 Chlorine, phosgene

            Acute silicosis

        Hypersensitivty Pneumonia
            Organic materials – farmer’s lung (mold spores in hay)

            Inorganic materials

o   Chronically
        Nodular fibrosis
            Coal – macules

            Silica – collagenous lamellated nodules

            Beryllium – Granulomata

        Diffuse Fibrosis
            Asbestosis

        Cancer
            Asbestos

            Chloromethyl Ether, Coke oven emissions
• What are the causes/common types of pneumonoconiosis?
   o   Nodular or diffuse fibrosis…
           Silicosis
           Asbestosis
           Berylliosis
           Coal Worker’s
• Important things to do to make a diagnosis in occupational
  exposure related respiratory diseases?
   o   Take a detailed history
   o   CXR to document pneumonoconoiosis
   o   Blood studies to document specific exposures
   o   Lung tissue analysis
   o   Measure peak flow throughout week
   o   Specific inhalational challenges
   o   Investigation of workplace by industrial hygienist
Respiratory Diseases due to Asbestos
I.    Non-Malignant
      A. Pleural Disease
                1. Pleural Effusion
                2. Diffuse Pleural Thickening
                3. Localized Pleural Thickening (Plaques)
      B. Diffuse Pulmonary Fibrosis (asbestosis)
II.   Malignant
      A. Malignant Mesothelioma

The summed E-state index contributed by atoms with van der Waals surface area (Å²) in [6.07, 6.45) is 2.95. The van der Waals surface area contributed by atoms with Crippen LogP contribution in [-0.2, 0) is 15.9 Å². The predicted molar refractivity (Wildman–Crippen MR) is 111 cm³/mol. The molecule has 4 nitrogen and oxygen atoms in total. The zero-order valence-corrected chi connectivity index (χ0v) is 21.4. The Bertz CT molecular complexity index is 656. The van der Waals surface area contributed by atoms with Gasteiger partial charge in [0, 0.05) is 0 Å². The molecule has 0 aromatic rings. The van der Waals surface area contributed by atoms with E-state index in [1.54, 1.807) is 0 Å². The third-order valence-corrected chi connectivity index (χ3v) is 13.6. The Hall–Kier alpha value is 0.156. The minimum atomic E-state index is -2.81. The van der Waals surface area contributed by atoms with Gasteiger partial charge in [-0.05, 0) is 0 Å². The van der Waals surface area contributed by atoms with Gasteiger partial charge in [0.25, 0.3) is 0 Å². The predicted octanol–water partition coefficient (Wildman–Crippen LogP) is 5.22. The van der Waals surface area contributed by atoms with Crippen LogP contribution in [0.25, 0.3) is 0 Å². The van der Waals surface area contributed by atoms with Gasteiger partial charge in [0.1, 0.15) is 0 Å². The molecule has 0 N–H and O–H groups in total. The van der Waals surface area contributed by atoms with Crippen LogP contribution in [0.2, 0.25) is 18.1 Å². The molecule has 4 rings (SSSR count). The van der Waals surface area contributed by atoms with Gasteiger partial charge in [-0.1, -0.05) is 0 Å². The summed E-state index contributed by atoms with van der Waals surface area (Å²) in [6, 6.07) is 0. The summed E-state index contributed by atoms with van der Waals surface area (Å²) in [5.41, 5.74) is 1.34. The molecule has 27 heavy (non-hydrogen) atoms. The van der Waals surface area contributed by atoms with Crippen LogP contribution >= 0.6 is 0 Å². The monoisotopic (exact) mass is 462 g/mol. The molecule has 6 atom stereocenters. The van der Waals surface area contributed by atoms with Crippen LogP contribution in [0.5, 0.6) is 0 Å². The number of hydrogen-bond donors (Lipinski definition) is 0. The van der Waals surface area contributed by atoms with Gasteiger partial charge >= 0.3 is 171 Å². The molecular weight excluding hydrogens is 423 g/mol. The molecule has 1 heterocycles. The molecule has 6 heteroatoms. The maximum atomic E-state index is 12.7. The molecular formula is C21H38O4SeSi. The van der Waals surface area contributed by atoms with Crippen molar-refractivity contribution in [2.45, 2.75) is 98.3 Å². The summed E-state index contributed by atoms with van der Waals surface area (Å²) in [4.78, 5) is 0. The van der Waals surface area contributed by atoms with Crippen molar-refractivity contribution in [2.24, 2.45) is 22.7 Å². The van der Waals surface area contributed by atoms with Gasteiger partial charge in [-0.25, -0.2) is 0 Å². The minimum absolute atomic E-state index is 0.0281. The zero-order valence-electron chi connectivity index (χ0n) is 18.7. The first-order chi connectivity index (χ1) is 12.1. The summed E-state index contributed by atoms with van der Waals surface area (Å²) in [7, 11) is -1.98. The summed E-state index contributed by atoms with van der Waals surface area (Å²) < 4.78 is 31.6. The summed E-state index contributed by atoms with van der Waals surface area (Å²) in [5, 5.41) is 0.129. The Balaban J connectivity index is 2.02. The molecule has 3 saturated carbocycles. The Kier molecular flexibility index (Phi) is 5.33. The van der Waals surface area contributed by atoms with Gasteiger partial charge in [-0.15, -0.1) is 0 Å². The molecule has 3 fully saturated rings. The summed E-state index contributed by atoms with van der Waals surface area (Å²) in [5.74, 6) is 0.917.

- bad stuff
                - cigarette smoking is NOT related
                - latency is 30-40 years
      B. Bronchogenic Carcinoma
      C. Possibly Laryngeal Carcinoma
       Asbestosis – a restrictive Lung Dz
• Latency period?
   o   20-30days
• Pathologic features?
   o   Ferruginous bodies!
   o   Peri-bronchiolar inflammation and fibrosis
   o   May eventually honeycomb
   o   Tendency towards the lower lobes of the lungs
• Clinical Symptoms and CXR?
   o   Dyspnea on exertion
   o   Dry cough
   o   Late inspiratory crackles in bases
   o   Opacification in bases
   o   Pleural thickening
                      Occupational Asthma
• Definition?
   o   Clinically significant variable airflow obstruction due to specific workplace
       agent in lower [ ]s than should cause non-specific irritant response in normals or
       asthmatics who are not sensitized
• Risk factors?
           Potency of sensitizing material
           Level of exposure
           Accidental high exposures
           Individual patient – atopy and smoking
• Types of presentations:
   o   Typical immediate onset – w/in 30 minutes; clears hrs after leaving work. AM
       cough & sputum. Responds to bronchodilators
   o   Typical late onset – may not have wheezing; 4-8hrs afterwards with longer
       duration. Refractory to bronchodilators
   o   Dual Response
   o   Recurrent Attacks Post Exposure – at night after exposure
• Standard Treatment:
   o   Inhaled steroids and bronchodilators
   Reactive Airways Dysfunction Syndrome
• Characteristics:
   o   No preceding respiratory symptoms.
   o   Onset of symptoms after single high level exposure to an irritant.
   o   Onset of symptoms is abrupt (without 24 hours) and symptoms
       persist for at least 3 months.
   o   Symptoms of variable airway obstruction and/or
   o    Non-specific airway hyperresponsiveness present (methacholine
   o   Persistent airway inflammation but lack of eosinophils
                       Pleural Diseases
• What is pleuritic pain?
   o   Caused by inflammatory processes that intensify upon breathing